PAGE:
Malawi is set to become the latest African nation to benefit from the Chinese government’s strategy of investing in sports stadia, through the development of a new stadium for the national team.

The Malawian government has signed an agreement with its Chinese counterpart to develop a new US$70 million facility in the capital city of Lilongwe. Under the terms of the agreement – signed by Malawi Finance Minister Ken Lipenga and Chinese Ambassador Pan Hejun – BBC Sport reports that China will provide a concessional loan to be repaid in 20 years.

The Confederation of African Football and FIFA have both condemned Malawi’s two existing stadia as unfit for purpose. Construction of the new 40,000-capacity stadium is expected to last two years. “Malawi needs more sports infrastructure and the stadium to be constructed by the Chinese is just one of them,” said Sports Minister Enock Chihana.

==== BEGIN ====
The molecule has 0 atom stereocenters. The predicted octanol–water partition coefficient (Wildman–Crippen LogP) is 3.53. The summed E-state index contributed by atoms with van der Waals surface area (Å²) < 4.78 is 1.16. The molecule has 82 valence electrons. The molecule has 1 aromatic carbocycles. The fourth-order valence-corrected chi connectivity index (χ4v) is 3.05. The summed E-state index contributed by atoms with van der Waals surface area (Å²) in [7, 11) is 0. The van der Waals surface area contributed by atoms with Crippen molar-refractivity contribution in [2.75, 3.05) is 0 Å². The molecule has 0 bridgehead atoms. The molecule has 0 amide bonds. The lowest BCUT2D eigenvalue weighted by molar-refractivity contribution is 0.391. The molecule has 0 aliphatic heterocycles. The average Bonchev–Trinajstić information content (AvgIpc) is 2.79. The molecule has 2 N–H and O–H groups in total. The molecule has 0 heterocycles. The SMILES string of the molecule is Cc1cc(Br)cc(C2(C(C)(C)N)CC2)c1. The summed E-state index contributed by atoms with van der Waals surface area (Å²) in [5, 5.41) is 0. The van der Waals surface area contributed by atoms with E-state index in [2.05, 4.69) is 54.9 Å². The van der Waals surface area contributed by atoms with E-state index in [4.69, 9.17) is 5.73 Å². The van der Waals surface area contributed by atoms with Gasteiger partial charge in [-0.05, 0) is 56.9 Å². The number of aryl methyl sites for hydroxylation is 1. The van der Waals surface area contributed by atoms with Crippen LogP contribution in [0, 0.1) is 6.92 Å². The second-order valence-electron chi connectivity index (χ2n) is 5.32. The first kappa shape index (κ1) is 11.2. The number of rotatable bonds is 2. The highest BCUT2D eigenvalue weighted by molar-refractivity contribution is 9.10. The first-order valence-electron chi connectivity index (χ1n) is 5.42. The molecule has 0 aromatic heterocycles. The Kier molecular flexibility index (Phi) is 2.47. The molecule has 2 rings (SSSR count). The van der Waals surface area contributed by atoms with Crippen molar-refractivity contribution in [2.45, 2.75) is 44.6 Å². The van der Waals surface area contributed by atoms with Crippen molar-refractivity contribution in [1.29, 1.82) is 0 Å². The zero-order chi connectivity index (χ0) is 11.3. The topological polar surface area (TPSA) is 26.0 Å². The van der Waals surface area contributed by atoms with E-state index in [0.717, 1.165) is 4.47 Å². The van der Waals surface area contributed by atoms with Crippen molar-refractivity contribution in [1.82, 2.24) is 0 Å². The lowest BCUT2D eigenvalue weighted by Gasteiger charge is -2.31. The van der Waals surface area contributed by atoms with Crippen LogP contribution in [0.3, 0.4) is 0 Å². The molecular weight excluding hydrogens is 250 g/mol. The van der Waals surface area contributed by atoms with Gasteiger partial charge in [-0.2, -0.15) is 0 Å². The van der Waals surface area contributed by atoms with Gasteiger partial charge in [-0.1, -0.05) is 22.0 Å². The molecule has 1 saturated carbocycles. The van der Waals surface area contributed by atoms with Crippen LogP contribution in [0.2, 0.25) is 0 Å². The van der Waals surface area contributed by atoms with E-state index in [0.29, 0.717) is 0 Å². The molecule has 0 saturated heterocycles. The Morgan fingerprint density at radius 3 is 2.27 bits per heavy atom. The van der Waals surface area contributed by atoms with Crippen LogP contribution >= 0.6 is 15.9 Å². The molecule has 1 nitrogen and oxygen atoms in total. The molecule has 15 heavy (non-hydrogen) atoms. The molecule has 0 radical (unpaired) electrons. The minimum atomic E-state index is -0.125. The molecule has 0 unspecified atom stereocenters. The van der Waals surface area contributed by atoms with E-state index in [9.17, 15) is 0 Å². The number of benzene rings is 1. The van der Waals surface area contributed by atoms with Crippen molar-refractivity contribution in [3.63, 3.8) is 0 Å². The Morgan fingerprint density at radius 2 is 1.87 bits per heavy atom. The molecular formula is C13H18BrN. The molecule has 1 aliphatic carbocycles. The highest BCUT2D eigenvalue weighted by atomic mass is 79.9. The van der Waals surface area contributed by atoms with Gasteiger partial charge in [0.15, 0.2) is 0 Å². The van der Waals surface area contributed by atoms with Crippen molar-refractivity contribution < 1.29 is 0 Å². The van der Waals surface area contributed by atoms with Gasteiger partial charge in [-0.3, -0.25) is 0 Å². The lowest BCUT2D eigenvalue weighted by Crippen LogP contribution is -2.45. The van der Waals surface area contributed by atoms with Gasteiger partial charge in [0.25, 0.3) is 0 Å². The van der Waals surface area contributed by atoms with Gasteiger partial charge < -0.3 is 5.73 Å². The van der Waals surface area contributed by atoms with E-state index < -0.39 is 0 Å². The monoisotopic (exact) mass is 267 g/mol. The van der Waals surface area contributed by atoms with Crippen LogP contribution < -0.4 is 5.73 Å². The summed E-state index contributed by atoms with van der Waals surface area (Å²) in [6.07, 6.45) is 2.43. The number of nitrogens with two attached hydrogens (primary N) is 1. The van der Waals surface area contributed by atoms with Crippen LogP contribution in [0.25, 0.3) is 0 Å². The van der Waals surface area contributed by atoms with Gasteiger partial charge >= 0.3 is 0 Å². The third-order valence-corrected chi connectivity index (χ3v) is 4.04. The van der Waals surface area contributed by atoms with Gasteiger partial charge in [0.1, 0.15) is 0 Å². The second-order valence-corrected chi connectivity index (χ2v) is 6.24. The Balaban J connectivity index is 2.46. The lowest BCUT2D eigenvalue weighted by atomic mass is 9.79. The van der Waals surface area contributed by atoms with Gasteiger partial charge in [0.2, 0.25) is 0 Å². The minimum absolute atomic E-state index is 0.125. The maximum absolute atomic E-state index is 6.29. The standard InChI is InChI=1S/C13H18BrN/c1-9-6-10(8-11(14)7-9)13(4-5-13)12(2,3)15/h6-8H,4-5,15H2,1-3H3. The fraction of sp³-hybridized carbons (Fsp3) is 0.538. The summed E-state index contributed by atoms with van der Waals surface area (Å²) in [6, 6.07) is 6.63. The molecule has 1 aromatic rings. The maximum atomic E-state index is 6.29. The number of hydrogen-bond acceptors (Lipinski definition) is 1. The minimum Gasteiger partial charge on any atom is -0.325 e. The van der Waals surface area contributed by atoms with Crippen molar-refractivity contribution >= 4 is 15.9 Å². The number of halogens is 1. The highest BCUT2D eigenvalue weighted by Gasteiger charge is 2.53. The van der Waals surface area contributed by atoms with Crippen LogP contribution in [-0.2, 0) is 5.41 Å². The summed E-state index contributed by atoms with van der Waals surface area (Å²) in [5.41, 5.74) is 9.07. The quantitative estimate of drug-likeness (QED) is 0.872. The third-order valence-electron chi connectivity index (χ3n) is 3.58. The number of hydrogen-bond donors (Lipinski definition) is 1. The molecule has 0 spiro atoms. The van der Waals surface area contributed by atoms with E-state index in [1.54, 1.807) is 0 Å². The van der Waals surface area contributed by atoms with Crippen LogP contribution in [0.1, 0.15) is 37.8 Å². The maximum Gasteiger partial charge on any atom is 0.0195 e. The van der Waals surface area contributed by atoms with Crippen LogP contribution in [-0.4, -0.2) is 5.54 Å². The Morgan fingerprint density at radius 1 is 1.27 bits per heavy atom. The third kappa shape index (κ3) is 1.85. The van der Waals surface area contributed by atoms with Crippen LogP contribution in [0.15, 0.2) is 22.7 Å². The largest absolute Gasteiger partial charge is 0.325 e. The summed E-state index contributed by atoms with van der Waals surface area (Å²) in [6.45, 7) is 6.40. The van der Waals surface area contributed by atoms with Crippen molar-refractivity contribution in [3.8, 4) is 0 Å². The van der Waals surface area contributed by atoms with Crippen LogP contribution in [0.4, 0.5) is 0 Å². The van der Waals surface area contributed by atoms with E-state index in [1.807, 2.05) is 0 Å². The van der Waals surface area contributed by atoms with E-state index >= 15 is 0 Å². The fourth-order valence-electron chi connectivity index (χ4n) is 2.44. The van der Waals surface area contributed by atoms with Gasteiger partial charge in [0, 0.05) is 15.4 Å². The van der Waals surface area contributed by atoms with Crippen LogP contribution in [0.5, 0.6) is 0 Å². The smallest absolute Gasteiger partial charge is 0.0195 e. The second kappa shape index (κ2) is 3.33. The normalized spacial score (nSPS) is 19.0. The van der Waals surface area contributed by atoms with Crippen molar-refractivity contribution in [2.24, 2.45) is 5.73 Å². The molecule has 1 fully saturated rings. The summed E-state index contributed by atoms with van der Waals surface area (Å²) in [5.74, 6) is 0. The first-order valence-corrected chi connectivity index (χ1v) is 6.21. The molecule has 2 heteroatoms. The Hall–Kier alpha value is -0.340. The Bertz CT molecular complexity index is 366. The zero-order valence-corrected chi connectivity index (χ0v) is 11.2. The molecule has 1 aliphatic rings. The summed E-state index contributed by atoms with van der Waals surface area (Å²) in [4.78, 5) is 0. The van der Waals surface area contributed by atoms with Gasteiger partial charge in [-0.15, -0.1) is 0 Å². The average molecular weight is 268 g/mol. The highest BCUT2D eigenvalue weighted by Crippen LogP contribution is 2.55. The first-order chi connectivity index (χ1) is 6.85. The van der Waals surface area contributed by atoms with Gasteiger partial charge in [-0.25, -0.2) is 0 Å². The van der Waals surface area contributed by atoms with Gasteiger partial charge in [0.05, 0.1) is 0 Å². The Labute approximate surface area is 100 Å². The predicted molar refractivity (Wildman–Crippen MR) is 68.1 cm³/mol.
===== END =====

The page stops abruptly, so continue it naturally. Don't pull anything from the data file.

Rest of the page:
Grounds funded and built by China are a major part of Beijing’s so-called stadium diplomacy. Indeed, the Chinese have been responsible for the development of stadia for Angola’s staging of the 2010 Africa Cup of Nations, along with this year’s tournament, which was co-hosted by Equatorial Guinea and Gabon.

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